FILE - In this Dec. 19, 2019, file photo, Wisconsin Gov. Tony Evers sits for an interview with The Associated Press at his…
FILE - Wisconsin Gov. Tony Evers sits for an interview with The Associated Press at his office in Madison, Dec. 19, 2019.

WASHINGTON - Voters in the Midwestern U.S. state of Wisconsin are due to cast ballots Tuesday in the state’s Democratic presidential primary after a back-and-forth legal battle over whether to hold the election amid the coronavirus outbreak. 

Democratic Governor Tony Evers had issued an order postponing the vote until June, but the state’s supreme court ordered it back on, saying Evers lacked the authority to push back the election on his own. 

The court’s four conservative judges voted in support of the ruling while the two liberal judges voted against it.     

Voters now face a choice of whether to vote in the primary election or to follow the advice of health officials and stay away from crowds.      

Thousands of poll workers have said they will not work, leading to the closure of hundreds of polling sites in the state. The city of Milwaukee, the biggest Wisconsin city, said it would have just five polling stations open instead of the planned 180. National Guard troops have been dispatched to help staff the polls.  

More than 2,200 confirmed coronavirus cases have been reported in Wisconsin and 73 deaths.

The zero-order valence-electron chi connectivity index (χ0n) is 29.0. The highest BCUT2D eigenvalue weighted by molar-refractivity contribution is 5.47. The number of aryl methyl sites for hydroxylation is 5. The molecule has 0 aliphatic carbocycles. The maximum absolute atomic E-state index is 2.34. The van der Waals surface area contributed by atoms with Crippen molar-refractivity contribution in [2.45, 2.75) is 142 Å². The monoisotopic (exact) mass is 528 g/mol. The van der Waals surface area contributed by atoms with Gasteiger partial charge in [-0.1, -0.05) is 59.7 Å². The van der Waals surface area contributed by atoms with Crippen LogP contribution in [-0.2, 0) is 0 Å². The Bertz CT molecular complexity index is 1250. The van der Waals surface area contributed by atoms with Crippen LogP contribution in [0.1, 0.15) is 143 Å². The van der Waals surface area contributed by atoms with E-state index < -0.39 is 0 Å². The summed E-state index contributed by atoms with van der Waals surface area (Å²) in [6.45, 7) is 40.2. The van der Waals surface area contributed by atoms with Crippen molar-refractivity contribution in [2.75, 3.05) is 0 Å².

More than a dozen U.S. states have postponed Democratic presidential primaries in April and May between former Vice President Joe Biden and Vermont Sen. Bernie Sanders until weeks from now in hopes that by then the effects of the virus will have dissipated enough to allow voters to show up at polling places to cast ballots without endangering their health.   

But Wisconsin was the last holdout refusing to postpone its vote.  

Evers had previously questioned his own authority to postpone the state primary, but he said Monday he was acting in the interest of public health.   

He told the Milwaukee Journal Sentinel newspaper, “The bottom line is the people of Wisconsin, they don’t care about the fighting between Democrats and Republicans — they're scared. I'm standing up for those people who are afraid and that's why I'm doing this."   

Key state Republican lawmakers called Evers’s action “an unconstitutional overreach."   

Recent polling shows that Biden is running well ahead of Sanders in Wisconsin. Biden appears to hold an insurmountable lead over Sanders in pledged delegates to the Democratic presidential nominating contest in August and is likely to face Republican President Donald Trump in the November national election.  

But on Sunday Biden did not directly call for postponement of the Wisconsin election, telling ABC’s “This Week” show, “Whatever the science says, we should do.”   

Sanders had called for the election’s postponement.